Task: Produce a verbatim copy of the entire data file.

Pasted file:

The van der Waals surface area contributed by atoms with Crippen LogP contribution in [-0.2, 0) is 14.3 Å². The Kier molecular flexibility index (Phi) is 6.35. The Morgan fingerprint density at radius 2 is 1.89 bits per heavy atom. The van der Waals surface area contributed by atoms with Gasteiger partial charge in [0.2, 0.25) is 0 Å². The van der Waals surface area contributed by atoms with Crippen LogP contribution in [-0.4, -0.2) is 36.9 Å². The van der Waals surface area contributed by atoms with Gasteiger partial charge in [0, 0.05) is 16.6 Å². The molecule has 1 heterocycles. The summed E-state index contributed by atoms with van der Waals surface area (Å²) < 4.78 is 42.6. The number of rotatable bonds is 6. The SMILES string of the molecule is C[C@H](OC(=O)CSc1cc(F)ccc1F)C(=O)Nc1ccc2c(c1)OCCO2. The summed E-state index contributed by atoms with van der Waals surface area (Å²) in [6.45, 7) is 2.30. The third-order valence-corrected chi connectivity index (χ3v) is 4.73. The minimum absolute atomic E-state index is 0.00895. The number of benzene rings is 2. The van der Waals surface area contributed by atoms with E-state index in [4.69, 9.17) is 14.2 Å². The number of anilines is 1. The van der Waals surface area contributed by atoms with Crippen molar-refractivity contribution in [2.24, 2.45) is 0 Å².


The van der Waals surface area contributed by atoms with Crippen LogP contribution in [-0.2, 0) is 14.3 Å². The Kier molecular flexibility index (Phi) is 6.35. The Morgan fingerprint density at radius 2 is 1.89 bits per heavy atom. The van der Waals surface area contributed by atoms with Gasteiger partial charge in [0.2, 0.25) is 0 Å². The van der Waals surface area contributed by atoms with Crippen LogP contribution in [-0.4, -0.2) is 36.9 Å². The van der Waals surface area contributed by atoms with Gasteiger partial charge in [0, 0.05) is 16.6 Å². The molecule has 1 heterocycles. The summed E-state index contributed by atoms with van der Waals surface area (Å²) < 4.78 is 42.6. The number of rotatable bonds is 6. The SMILES string of the molecule is C[C@H](OC(=O)CSc1cc(F)ccc1F)C(=O)Nc1ccc2c(c1)OCCO2. The summed E-state index contributed by atoms with van der Waals surface area (Å²) in [6.45, 7) is 2.30. The third-order valence-corrected chi connectivity index (χ3v) is 4.73. The minimum absolute atomic E-state index is 0.00895. The number of benzene rings is 2. The van der Waals surface area contributed by atoms with E-state index in [4.69, 9.17) is 14.2 Å². The number of anilines is 1. The van der Waals surface area contributed by atoms with Crippen molar-refractivity contribution in [2.24, 2.45) is 0 Å².